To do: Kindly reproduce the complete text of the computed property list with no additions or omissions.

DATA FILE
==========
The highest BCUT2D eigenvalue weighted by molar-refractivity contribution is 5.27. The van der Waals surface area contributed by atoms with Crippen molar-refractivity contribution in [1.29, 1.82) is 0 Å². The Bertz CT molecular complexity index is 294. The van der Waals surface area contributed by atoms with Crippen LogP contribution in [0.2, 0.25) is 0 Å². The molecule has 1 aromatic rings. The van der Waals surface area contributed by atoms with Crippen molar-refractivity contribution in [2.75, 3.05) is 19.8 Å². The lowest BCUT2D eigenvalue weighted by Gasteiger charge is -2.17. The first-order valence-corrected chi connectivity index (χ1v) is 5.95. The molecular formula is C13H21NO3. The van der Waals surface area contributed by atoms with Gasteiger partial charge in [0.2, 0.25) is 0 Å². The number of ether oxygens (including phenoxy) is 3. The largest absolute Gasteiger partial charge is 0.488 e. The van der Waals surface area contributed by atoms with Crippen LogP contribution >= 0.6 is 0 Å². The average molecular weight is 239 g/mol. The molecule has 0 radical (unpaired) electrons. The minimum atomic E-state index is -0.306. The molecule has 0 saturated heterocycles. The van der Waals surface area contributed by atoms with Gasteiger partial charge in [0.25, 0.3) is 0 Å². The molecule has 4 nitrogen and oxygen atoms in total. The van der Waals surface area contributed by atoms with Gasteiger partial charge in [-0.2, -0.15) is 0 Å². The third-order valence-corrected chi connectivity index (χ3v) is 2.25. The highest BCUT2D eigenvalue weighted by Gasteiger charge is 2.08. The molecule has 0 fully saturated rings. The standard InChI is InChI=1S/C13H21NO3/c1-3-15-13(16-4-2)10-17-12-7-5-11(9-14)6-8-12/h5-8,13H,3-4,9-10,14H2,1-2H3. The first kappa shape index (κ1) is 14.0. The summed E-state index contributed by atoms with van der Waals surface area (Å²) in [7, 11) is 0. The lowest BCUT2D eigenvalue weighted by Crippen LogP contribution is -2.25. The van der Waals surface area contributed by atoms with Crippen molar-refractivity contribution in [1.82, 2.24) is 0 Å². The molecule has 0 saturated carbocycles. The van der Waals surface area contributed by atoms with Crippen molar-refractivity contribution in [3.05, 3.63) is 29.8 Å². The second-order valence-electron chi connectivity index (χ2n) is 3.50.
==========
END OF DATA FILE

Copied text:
The highest BCUT2D eigenvalue weighted by molar-refractivity contribution is 5.27. The van der Waals surface area contributed by atoms with Crippen molar-refractivity contribution in [1.29, 1.82) is 0 Å². The Bertz CT molecular complexity index is 294. The van der Waals surface area contributed by atoms with Crippen LogP contribution in [0.2, 0.25) is 0 Å². The molecule has 1 aromatic rings. The van der Waals surface area contributed by atoms with Crippen molar-refractivity contribution in [2.75, 3.05) is 19.8 Å². The lowest BCUT2D eigenvalue weighted by Gasteiger charge is -2.17. The first-order valence-corrected chi connectivity index (χ1v) is 5.95. The molecular formula is C13H21NO3. The van der Waals surface area contributed by atoms with Gasteiger partial charge in [0.2, 0.25) is 0 Å². The number of ether oxygens (including phenoxy) is 3. The largest absolute Gasteiger partial charge is 0.488 e. The van der Waals surface area contributed by atoms with Crippen LogP contribution >= 0.6 is 0 Å². The average molecular weight is 239 g/mol. The molecule has 0 radical (unpaired) electrons. The minimum atomic E-state index is -0.306. The molecule has 0 saturated heterocycles. The van der Waals surface area contributed by atoms with Gasteiger partial charge in [0.25, 0.3) is 0 Å². The molecule has 4 nitrogen and oxygen atoms in total. The van der Waals surface area contributed by atoms with Gasteiger partial charge in [-0.2, -0.15) is 0 Å². The third-order valence-corrected chi connectivity index (χ3v) is 2.25. The highest BCUT2D eigenvalue weighted by Gasteiger charge is 2.08. The molecule has 0 fully saturated rings. The standard InChI is InChI=1S/C13H21NO3/c1-3-15-13(16-4-2)10-17-12-7-5-11(9-14)6-8-12/h5-8,13H,3-4,9-10,14H2,1-2H3. The first kappa shape index (κ1) is 14.0. The summed E-state index contributed by atoms with van der Waals surface area (Å²) in [7, 11) is 0. The lowest BCUT2D eigenvalue weighted by Crippen LogP contribution is -2.25. The van der Waals surface area contributed by atoms with Crippen molar-refractivity contribution in [1.82, 2.24) is 0 Å². The molecule has 0 saturated carbocycles. The van der Waals surface area contributed by atoms with Crippen molar-refractivity contribution in [3.05, 3.63) is 29.8 Å². The second-order valence-electron chi connectivity index (χ2n) is 3.50.